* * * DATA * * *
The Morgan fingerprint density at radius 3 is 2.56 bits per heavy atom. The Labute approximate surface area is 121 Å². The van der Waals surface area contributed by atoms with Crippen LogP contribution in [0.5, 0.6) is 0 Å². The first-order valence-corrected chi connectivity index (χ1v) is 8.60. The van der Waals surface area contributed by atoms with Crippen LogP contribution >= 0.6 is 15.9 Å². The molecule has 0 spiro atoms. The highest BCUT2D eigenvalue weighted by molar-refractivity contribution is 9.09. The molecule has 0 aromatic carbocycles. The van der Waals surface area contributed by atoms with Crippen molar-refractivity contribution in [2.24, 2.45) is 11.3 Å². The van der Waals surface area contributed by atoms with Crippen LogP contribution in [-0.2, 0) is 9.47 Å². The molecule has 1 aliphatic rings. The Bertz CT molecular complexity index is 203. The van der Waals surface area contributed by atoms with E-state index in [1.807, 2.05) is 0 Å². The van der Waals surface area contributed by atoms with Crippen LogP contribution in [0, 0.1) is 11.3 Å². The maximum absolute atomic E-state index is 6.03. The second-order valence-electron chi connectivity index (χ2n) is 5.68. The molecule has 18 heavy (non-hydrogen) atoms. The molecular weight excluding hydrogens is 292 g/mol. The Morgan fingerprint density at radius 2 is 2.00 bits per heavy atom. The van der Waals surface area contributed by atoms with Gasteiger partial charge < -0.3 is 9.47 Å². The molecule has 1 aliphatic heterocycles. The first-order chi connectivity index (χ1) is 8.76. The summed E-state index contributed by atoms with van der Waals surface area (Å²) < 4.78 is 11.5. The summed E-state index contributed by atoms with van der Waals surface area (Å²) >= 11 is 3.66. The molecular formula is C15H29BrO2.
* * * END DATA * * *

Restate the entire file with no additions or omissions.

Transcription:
The Morgan fingerprint density at radius 3 is 2.56 bits per heavy atom. The Labute approximate surface area is 121 Å². The van der Waals surface area contributed by atoms with Crippen LogP contribution in [0.5, 0.6) is 0 Å². The first-order valence-corrected chi connectivity index (χ1v) is 8.60. The van der Waals surface area contributed by atoms with Crippen LogP contribution >= 0.6 is 15.9 Å². The molecule has 0 spiro atoms. The highest BCUT2D eigenvalue weighted by molar-refractivity contribution is 9.09. The molecule has 0 aromatic carbocycles. The van der Waals surface area contributed by atoms with Crippen molar-refractivity contribution in [2.24, 2.45) is 11.3 Å². The van der Waals surface area contributed by atoms with Crippen LogP contribution in [-0.2, 0) is 9.47 Å². The molecule has 1 aliphatic rings. The Bertz CT molecular complexity index is 203. The van der Waals surface area contributed by atoms with E-state index in [1.807, 2.05) is 0 Å². The van der Waals surface area contributed by atoms with Crippen LogP contribution in [0, 0.1) is 11.3 Å². The maximum absolute atomic E-state index is 6.03. The second-order valence-electron chi connectivity index (χ2n) is 5.68. The molecule has 18 heavy (non-hydrogen) atoms. The molecular weight excluding hydrogens is 292 g/mol. The Morgan fingerprint density at radius 2 is 2.00 bits per heavy atom. The van der Waals surface area contributed by atoms with Gasteiger partial charge < -0.3 is 9.47 Å². The molecule has 1 aliphatic heterocycles. The first-order chi connectivity index (χ1) is 8.76. The summed E-state index contributed by atoms with van der Waals surface area (Å²) < 4.78 is 11.5. The summed E-state index contributed by atoms with van der Waals surface area (Å²) >= 11 is 3.66. The molecular formula is C15H29BrO2.